In Fig. 5 we display two-dimensional (2D) contour plots of in (a) and (b) as well as 2D contour plots of in (c) and (d) when [(a) and (c)] and when  T [(b) and (d)]. We chose  meV and . In general, for both and  T, we clearly see quantized steps in and peaks in with increasing at any value of in this figure. The step and peak positions are almost independent of . However, in the low-density regime when  cm, the presence of the field modifies the spin-orbit coupling and dramatically alters the behaviors of and as functions of both and .

We compare the 2D contour plots of in Fig. 6 at in (a) and  T in (b), for chosen  cm and . It is easy to see that the two strong peaks in on either side of are greatly suppressed by the magnetic field, which is further accompanied by an expanded dip around . In addition, the peaks in decrease with .

For completeness, we present in Fig. 7 the 2D contour plots of for and  T in (a) and (b), respectively, at  K when . It is clear that the quantized steps in become most observable close to . The field does not significantly affect in the high-density regime ( cm). In the intermediate-density regime ( cm cm), only weakly depends on and shows no -field effect. In the low-density regime  cm), however, the field changes substantially as functions of both and . The dip around evolves into a peak and vice versa with increasing due to the variation of the relative position of with respect to the bottom of the subband.

Iv Summary and Concluding Remarks

In summary, we have investigated the combined effect of SOI and an external magnetic field which is applied perpendicularly to a quantum wire. The quantities calculated are the the quasi-one-dimensional energy subbands, the nonlinear ballistic conductance () and electron-diffusion thermoelectric power () as functions of electron density, temperature and applied bias voltage. An important outcome of our numerical calculations is the observation of a half-step in the low-temperature quantized conductance at low electron densities. We have accounted for this feature as being due to the occurrence of a saddle point in the subband energy dispersion relation. The saddle point is due to the combined action of the applied magnetic field and spin-orbit coupling in the wire. A similar low-temperature half-step feature in was observed experimentally by Quay et al. quay (). A new peak in is produced in the low density regime, and is also related to the occurrence of the magnetic field and SOI induced saddle point in the band structure, where the channel chemical potential lies within an anticrossing gap between the saddle point of the lower subband and the bottom of the upper subband. Additionally, the present nonlinear transport theory has predicted side peaks in the quantized conductance as a function of bias voltage away from zero and a quadratic bias dependence near zero voltage. This extension of our previous work gumbs () clearly demonstrates that the application of magnetic field leads to observable differences in the ballistic transport properties of a quantum wire structure with SOI playing a role.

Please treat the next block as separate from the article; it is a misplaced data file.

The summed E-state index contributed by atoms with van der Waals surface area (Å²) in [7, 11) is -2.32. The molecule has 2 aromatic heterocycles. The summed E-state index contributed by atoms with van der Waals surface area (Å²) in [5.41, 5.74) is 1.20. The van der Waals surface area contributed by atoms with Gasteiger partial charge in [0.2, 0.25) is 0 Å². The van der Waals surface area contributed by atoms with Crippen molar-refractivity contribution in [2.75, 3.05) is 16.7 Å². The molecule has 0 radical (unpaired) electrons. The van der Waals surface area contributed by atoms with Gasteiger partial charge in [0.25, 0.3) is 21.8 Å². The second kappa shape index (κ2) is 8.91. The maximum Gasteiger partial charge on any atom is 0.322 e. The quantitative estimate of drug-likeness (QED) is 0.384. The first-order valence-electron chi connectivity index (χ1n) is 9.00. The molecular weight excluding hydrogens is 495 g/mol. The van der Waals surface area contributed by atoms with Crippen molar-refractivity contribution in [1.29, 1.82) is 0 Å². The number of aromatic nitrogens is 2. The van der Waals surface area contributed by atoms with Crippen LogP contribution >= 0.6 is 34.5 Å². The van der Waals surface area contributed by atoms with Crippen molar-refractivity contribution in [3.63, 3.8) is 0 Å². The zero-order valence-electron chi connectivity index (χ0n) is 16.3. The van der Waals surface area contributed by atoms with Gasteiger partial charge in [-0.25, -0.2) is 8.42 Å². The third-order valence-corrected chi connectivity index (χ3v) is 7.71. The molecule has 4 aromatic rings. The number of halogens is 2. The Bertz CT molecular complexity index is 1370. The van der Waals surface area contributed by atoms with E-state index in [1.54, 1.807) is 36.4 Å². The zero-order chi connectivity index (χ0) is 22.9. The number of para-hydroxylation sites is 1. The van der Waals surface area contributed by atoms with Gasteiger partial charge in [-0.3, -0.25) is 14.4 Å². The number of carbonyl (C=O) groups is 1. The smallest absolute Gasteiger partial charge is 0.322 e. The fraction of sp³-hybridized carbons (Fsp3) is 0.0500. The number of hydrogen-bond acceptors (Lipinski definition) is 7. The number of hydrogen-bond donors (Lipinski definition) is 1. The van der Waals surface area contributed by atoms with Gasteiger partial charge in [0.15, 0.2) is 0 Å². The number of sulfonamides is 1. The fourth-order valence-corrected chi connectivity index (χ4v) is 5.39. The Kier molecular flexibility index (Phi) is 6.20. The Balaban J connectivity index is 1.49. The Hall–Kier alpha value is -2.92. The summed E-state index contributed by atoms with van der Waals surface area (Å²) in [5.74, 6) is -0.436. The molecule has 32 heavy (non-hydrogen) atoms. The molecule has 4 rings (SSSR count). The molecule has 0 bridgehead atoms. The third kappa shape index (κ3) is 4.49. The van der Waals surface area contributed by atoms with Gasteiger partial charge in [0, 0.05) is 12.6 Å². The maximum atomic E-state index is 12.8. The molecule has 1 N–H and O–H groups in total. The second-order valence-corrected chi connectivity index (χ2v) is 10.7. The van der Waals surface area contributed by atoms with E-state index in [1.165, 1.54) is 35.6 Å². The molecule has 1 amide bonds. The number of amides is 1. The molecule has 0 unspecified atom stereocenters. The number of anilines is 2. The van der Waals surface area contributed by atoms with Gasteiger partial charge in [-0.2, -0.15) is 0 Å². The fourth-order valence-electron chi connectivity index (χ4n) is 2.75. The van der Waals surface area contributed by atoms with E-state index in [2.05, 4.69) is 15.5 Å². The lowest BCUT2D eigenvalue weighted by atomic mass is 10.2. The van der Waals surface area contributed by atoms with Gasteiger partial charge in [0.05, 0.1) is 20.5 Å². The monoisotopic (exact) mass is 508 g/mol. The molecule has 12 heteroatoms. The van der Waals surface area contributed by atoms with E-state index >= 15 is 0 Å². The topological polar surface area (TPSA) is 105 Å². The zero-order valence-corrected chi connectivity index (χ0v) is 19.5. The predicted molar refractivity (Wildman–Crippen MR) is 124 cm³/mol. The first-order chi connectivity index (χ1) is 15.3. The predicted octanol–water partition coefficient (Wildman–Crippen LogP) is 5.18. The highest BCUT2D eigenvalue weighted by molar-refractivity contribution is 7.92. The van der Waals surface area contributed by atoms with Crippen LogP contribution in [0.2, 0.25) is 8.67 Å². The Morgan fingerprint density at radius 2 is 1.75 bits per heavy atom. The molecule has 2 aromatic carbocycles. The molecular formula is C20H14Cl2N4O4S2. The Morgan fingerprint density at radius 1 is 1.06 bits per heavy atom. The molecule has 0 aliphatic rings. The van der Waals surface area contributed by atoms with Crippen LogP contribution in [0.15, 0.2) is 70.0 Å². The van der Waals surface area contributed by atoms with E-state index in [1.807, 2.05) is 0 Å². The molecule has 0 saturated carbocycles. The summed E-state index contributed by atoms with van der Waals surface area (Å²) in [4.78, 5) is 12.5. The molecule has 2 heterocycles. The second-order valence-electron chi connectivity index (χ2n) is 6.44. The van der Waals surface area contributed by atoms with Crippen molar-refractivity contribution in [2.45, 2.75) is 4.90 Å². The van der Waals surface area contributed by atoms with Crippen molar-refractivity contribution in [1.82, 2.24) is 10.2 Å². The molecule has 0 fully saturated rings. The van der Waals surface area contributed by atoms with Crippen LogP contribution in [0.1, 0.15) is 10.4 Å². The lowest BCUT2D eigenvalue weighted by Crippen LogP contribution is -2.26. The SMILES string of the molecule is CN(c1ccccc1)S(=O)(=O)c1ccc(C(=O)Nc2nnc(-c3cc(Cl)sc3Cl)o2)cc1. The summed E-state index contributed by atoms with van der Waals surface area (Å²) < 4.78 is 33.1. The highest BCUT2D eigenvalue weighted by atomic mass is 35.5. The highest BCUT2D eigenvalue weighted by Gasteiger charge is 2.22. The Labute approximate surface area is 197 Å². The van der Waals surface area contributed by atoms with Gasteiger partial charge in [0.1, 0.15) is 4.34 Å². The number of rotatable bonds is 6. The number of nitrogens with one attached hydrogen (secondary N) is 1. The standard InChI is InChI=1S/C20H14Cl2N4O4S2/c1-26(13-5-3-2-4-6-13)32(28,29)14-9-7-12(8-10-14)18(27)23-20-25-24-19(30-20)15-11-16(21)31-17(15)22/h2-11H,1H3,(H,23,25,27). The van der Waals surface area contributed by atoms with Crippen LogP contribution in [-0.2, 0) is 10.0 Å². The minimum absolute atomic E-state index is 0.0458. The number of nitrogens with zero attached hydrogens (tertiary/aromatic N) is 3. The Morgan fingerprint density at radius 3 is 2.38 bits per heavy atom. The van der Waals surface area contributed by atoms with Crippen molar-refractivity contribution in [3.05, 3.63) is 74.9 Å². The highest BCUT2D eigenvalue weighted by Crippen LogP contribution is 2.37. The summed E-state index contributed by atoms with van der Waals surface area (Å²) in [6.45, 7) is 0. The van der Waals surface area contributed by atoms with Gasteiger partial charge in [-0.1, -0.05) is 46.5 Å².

This research was supported by contract # FA 9453-11-01-0263 of AFRL. DH would like to thank the Air Force Office of Scientific Research (AFOSR) for its support.


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Figure 1: (Color online) The calculated eigenenergies as functions of for the three cases considered: (a) and  T; (b) and  T; (c) and  T. The Zeeman splitting in (c) can be resolved for  T. The degeneracy of and spin states at are split by the Zeeman effect in (b) to form an anticrossing gap.
Figure 2: (Color online) (a) Chemical potential (in units of ) for a quantum wire, (b) ballistic conductance (in units of ) and (c) diffusion thermoelectric power (in units of ) as functions of the linear density for the three cases: ,  T (blue solid curves); ,  T (red solid curves); and ,  T (black dashed curves), where  K and  meV. The black arrow in (b) indicates a half-step in quantized conductance .
Figure 3: (Color online) Calculated (a) , (b) and (c) as functions of temperature for the three cases: ,  T (blue solid curves); ,  T (red solid curves); and ,  T (black dashed curves), where  cm and  meV.
Figure 4: (Color online) Calculated (a) , (b) its blow-out view and (c) charge current as functions of the bias voltage for ,  T (blue solid curves), ,  T (red solid curves), and ,  T (black dashed curves). Here,  K and  cm. The vertical dotted line in (b) indicates the position for .
Figure 5: (Color online) Contour plots of [in (a) and (b)] and [in (c) and (d)] as functions of (horizontal axis) and (vertical axis) for  T, in ((a) and (c)) and  T ((b) and (d)). Here,  meV and . The color scale of in (a) and (b) varies from (blue) to (red), whereas that of in (c) and (d) varies from (blue) to (red).
Figure 6: (Color online) Contour plots of as functions of (horizontal axis) and (vertical axis) for (a)  T and (b)  T. We chose  cm and . The color scale for in (a) and (b) varies from (blue) to (red).
Figure 7: (Color online) Contour plots of as functions of (transverse) and (vertical) for  T [in (a)] and  T [in (b)]. Here,  K and . The color scale of in (a) and (b) is from (blue) to (red).